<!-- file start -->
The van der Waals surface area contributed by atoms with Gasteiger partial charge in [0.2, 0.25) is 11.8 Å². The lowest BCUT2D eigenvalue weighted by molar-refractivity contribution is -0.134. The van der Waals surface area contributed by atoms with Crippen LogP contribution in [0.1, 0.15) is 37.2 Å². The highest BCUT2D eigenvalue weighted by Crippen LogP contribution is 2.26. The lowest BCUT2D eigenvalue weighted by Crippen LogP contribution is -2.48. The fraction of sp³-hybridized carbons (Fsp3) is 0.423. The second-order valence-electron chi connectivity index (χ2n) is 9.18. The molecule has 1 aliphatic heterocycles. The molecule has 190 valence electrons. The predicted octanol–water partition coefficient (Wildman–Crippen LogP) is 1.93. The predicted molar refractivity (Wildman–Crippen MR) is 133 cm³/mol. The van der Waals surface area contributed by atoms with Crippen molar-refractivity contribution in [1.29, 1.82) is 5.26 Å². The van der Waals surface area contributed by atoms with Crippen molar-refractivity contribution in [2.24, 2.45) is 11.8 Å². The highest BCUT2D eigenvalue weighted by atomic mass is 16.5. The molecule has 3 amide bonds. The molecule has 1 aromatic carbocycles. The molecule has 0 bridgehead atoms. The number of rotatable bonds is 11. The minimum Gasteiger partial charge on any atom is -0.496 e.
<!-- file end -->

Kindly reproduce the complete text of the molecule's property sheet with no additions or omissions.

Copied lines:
The van der Waals surface area contributed by atoms with Gasteiger partial charge in [0.2, 0.25) is 11.8 Å². The lowest BCUT2D eigenvalue weighted by molar-refractivity contribution is -0.134. The van der Waals surface area contributed by atoms with Crippen LogP contribution in [0.1, 0.15) is 37.2 Å². The highest BCUT2D eigenvalue weighted by Crippen LogP contribution is 2.26. The lowest BCUT2D eigenvalue weighted by Crippen LogP contribution is -2.48. The fraction of sp³-hybridized carbons (Fsp3) is 0.423. The second-order valence-electron chi connectivity index (χ2n) is 9.18. The molecule has 1 aliphatic heterocycles. The molecule has 190 valence electrons. The predicted octanol–water partition coefficient (Wildman–Crippen LogP) is 1.93. The predicted molar refractivity (Wildman–Crippen MR) is 133 cm³/mol. The van der Waals surface area contributed by atoms with Crippen molar-refractivity contribution in [1.29, 1.82) is 5.26 Å². The van der Waals surface area contributed by atoms with Crippen molar-refractivity contribution in [2.24, 2.45) is 11.8 Å². The highest BCUT2D eigenvalue weighted by atomic mass is 16.5. The molecule has 3 amide bonds. The molecule has 1 aromatic carbocycles. The molecule has 0 bridgehead atoms. The number of rotatable bonds is 11. The minimum Gasteiger partial charge on any atom is -0.496 e.